Snap swivels are an extremely convenient tool, especially if you are new to fishing and not yet comfortable with various knots. They allow you to try a variety of lures quickly and also minimize line twists. On the other hand, they are one more thing that can fail, and their bulkiness can potentially scare fish or kill your lure’s action. Read on to see why I’d suggest having some in your tackle box, but probably not tied on every rod.

What is a snap swivel?

A snap swivel is a piece of terminal tackle used to connect your fishing line and a lure. It serves two purposes:

1.  It allows one to change lures swiftly, without needing to tie a second knot; and
2. It prevents your line from twisting, as is common when using spinning reels.

It does this by combining two pieces of terminal tackle. The snap is a clasp that attaches to the lure. It can be opened and shut, which makes trying a new lure a very easy affair. The swivel prevents ts line from twisting, as it rotates 360 degrees around a fixed point, which is an eye you tie your line to.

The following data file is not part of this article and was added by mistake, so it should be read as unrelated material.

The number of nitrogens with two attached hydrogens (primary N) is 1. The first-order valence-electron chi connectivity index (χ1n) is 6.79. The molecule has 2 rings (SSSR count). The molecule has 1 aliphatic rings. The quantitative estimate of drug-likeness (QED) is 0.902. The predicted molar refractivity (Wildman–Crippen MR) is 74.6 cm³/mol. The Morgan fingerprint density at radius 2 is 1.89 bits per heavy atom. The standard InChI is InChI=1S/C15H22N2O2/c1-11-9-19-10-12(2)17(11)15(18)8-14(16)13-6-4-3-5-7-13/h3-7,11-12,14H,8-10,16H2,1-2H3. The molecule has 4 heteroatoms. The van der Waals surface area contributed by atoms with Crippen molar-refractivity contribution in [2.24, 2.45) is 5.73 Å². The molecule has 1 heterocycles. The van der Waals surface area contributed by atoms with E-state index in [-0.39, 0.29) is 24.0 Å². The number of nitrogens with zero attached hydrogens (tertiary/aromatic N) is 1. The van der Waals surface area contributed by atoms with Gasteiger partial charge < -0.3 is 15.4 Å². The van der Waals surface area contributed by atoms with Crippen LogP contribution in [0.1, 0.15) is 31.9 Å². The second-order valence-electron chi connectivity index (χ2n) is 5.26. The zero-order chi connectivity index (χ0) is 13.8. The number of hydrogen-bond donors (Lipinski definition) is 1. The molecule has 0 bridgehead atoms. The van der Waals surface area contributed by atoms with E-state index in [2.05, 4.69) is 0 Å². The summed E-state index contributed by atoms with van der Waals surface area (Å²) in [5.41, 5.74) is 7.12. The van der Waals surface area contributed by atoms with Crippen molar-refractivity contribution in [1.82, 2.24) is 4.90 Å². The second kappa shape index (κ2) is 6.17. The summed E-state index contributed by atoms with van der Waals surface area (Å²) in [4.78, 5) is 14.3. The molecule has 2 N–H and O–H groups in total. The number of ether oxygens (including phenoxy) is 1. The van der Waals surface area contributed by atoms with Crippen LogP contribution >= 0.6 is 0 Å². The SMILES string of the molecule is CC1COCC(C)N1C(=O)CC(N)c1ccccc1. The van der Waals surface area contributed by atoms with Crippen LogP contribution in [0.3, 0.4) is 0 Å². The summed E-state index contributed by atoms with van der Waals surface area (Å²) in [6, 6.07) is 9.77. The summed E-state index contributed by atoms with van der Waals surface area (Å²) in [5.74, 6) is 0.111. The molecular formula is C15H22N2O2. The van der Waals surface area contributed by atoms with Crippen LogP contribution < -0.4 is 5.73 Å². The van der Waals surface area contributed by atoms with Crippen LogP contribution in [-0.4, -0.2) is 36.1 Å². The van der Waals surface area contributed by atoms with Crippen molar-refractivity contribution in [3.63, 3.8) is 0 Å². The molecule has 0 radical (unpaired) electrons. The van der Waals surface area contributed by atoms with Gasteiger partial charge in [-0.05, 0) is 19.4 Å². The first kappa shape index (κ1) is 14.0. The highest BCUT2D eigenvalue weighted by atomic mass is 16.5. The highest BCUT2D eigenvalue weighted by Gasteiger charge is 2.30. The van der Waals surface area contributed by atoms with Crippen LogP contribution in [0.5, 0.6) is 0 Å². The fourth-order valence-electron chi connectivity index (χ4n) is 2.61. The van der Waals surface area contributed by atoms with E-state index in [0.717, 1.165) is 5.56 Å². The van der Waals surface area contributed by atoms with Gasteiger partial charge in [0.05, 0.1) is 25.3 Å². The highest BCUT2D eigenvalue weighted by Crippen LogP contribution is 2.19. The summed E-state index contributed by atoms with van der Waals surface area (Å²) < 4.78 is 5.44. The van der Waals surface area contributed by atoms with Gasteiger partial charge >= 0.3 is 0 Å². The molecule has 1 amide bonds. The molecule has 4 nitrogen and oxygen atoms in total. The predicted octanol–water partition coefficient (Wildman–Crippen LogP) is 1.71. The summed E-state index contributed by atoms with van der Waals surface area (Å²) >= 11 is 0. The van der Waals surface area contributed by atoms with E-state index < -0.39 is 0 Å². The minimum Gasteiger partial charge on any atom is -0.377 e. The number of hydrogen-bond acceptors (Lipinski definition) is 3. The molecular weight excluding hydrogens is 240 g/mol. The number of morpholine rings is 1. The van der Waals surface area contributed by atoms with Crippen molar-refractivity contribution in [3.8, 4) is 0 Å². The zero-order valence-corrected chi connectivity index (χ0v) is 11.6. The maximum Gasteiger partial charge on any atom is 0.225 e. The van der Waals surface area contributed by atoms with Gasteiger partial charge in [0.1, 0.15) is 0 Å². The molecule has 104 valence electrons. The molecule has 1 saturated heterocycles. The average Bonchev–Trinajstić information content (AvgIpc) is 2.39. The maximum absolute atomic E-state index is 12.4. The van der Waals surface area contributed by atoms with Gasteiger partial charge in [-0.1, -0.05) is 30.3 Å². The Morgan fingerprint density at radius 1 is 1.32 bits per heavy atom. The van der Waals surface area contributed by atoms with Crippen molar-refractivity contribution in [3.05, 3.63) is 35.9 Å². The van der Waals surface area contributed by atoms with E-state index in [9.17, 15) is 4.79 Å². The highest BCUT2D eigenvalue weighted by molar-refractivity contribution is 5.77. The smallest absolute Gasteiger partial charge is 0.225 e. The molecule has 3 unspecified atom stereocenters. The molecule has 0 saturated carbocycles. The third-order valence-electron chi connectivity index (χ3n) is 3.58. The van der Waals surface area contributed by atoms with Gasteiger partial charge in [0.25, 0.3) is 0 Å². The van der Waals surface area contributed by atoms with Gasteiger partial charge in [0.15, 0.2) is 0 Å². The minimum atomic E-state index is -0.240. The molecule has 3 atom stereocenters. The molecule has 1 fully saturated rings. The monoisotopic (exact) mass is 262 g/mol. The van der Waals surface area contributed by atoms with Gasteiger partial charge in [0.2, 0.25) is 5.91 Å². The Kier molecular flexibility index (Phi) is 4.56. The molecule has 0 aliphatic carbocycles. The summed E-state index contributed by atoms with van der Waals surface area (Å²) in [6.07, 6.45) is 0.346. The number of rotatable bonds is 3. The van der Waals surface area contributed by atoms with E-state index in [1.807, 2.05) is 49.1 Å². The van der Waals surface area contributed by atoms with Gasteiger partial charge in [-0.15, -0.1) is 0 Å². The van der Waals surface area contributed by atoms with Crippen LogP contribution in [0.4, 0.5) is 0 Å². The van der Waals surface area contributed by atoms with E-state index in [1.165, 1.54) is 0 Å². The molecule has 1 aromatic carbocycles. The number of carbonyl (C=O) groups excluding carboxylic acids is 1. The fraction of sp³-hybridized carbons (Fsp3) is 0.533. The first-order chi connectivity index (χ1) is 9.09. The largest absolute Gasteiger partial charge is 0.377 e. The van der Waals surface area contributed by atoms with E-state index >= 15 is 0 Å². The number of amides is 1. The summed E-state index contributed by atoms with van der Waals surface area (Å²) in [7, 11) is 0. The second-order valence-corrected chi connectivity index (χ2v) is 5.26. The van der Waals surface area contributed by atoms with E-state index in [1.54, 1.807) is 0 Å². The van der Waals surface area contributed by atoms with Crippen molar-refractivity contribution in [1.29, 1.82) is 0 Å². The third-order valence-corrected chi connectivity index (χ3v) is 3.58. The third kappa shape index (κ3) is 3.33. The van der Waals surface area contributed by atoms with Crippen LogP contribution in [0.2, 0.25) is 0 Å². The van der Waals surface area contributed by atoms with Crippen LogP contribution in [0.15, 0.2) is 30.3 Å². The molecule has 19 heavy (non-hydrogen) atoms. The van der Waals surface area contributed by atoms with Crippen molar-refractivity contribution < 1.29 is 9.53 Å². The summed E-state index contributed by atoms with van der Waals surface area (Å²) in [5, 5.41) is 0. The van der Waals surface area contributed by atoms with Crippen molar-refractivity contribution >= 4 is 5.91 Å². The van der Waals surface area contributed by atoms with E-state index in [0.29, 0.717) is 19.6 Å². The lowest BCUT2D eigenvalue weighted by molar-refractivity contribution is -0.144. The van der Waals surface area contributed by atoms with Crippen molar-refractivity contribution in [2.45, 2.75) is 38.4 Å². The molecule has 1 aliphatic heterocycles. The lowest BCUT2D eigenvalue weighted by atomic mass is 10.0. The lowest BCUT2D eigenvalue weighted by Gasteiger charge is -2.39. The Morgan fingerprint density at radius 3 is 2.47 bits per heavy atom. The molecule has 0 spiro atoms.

Seeing as these do combine two types of terminal tackle, you might wonder if you should just pick one over the other. Usually, I’d agree that’s true. I use a snap on several of my rods, but only have snap swivels tied on my children’s rigs.

Why Use a Snap vs. a Snap Swivel

As mentioned above, I use snaps on several rods but only use the bulkier snap swivel on my kids’ rods. This is because the former gives me almost all of the benefits of the latter with much less weight. The only additional benefit the latter provides is that it minimizes line twists, but this can also be accomplished by properly maintaining your gear. With kids, however, all bets are off.

I use a snap for my crankbaits and even jerk baits. I think that having a little bit of wiggle room up front gives it an action that I prefer, as the bait sits very loose against the snap as opposed to tight against the line. Not for nothing, but Kevin VanDam agrees. He’s the person who convinced me to try it after some forum folk tried to swear me off of snaps.

In the case of a jerk bait, consider this for a moment. These are lures that are twitched as they are retrieved, but are meant to pause frequently. Some jerk baits float, sinker, or stay neutrally buoyant. During that pause, if your jerk bait is loosely attached to a snap, it’s going to have a more natural action than sitting perfectly still.

The Benefits of Snap Swivels

If you followed that link, Kevin VanDam mentioned that he only uses snaps, not snap swivels. I won’t take as hard of a line as him. Snap swivels have their place.